(Update February 2015: The sad truth is that we were the ghosts mentioned in this article. We have since learned that correction-based training has a high rate of triggering fear aggression. Spencer’s aggression got worse and worse as we worked with this trainer. Luring crows and then punishing him for trying to chase them was cruel. “Correcting” him with a choke chain when strangers came near taught him to associate other people with pain and fear. Although he has made massive progress since this post was written through positive methods entailing no corporal punishment, we are still paying the price for these early mistakes. We were the ones who extinguished that light in his eyes. We have managed to win back his trust and relight his inner fire, but it breaks my heart to read how misguided our actions were back them.)
One of the hardest things about adopting a dog from the shelter is having no information about his history. What we KNOW about Spencer begins on 27 March 2012, when he was picked up by the dog pound. We can only surmise what the first 18 or so months of his life were like. Sometimes there are little hints, like ghosts appearing with a message from the past.
Since Spencer was neither tattooed, nor had an identification chip implanted, and was abandoned in the street half-blind, we can assume that his previous owners were not very responsible.
At the same time, he has such a sweet temper and generally seems to want to obey, even if he doesn’t always understand what we’re asking him. He also responded so quickly to commands about sitting and laying down that we suspect he had some early training. But we don’t know what form it took.
I mentioned in an earlier article that this weekend’s lesson was good. That doesn’t mean it was easy for either Spencer or me. We are currently working on teaching Spencer that he should never take the initiative to establish contact with a third party, whether it is chasing crows, saying hello to another dog, or approaching another human being. The crows are a major training aid. The trainer attracts them with kibble and then my job is to keep Spencer under control and eventually get him to ignore the crows and focus totally on me. This is both physically and mentally challenging.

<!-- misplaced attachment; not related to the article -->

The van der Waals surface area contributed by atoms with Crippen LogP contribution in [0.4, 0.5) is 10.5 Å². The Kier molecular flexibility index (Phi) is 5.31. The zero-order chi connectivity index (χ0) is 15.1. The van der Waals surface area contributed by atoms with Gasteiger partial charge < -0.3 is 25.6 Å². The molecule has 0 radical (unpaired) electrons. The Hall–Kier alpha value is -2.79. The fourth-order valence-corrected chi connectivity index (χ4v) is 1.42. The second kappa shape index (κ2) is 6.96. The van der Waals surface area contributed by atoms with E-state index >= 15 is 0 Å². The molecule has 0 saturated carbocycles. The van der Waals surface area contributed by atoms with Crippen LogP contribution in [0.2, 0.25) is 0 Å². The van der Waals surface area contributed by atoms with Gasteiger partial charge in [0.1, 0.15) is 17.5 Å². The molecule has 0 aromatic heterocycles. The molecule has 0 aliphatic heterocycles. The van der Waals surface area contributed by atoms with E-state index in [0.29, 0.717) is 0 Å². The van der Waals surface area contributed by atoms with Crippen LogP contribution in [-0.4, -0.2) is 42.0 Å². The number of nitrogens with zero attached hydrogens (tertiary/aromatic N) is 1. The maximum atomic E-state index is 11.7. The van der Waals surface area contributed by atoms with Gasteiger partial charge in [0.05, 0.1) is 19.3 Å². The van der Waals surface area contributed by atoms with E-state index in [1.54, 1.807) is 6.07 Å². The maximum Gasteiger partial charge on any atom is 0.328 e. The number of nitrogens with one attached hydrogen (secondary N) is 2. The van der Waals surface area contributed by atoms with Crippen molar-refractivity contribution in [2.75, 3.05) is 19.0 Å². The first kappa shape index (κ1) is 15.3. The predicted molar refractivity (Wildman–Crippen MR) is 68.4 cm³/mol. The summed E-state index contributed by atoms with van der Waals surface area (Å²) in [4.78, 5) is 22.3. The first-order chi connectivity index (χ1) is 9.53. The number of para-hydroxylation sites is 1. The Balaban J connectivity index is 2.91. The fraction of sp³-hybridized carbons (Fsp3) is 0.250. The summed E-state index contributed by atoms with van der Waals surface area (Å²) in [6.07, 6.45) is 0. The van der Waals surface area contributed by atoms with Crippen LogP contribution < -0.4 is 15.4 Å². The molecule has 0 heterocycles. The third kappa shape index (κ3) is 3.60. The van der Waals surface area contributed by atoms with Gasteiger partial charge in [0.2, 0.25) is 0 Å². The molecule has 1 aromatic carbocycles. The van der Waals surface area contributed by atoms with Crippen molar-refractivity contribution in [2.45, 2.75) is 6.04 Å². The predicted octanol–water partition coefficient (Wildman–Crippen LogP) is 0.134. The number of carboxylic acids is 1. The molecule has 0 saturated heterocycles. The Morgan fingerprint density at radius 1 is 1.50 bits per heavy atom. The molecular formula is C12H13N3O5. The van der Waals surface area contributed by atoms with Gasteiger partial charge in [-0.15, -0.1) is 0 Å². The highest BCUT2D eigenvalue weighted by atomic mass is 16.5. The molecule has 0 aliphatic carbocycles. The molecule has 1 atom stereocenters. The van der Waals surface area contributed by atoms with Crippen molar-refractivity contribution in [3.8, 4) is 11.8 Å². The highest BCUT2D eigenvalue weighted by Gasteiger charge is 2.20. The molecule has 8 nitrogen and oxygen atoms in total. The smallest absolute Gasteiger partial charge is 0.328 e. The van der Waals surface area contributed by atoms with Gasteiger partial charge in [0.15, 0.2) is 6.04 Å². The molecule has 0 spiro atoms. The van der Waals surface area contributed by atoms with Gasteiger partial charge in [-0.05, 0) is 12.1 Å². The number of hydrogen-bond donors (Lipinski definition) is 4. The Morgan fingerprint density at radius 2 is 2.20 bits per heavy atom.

At some point when we were doing this, the trainer jingled the choke chain attached to his belt, and Spencer reacted badly. The trainer noted Spencer’s fear of the collar, and Greg told him we had already noticed the same thing.
It was very hard to get any collar on Spencer in the early days. He eventually got used to that, but then the trainer recommended a choke collar for the training sessions and walks. The instant I took the choke collar out of the bag, it jingled and Spencer fled into another room. So for ten days, we jingled the collar at random times, left it on the floor with treats inside the circle and similar ways to make it less scary. Finally, Greg called him, and with relatively little resistance, managed to get it on. Now Spencer sits or lies down obediently while we put it on, because he knows it means he is going for a walk. But it is a big difference when the owners you love and trust handle a scary object and when another person who you don’t know as well does it.
Since that lesson, Spencer has been off balance. He lost the joie de vivre and playfulness that were becoming dominant last week. He is suddenly afraid to go into his crate on command, as if he thinks we’re going to close him in there. He charged a man in the park yesterday morning. He doesn’t want to play very much. Last night when he wasn’t obeying Greg’s command, Greg lifted his hand to grab Spencer’s collar, and Spencer cowered as if Greg was going to hit him.
So we don’t know exactly what ghosts we conjured this weekend, but they are clearly not happy ones. This week we are trying to help him rebuild his confidence by demonstrating that even if we have to be tough with him sometimes, we love him and won’t hurt him.
This morning’s walk was better. He was not nearly as on edge as yesterday, but he still hasn’t found that bounce in his step, and it’s kind of heart-breaking.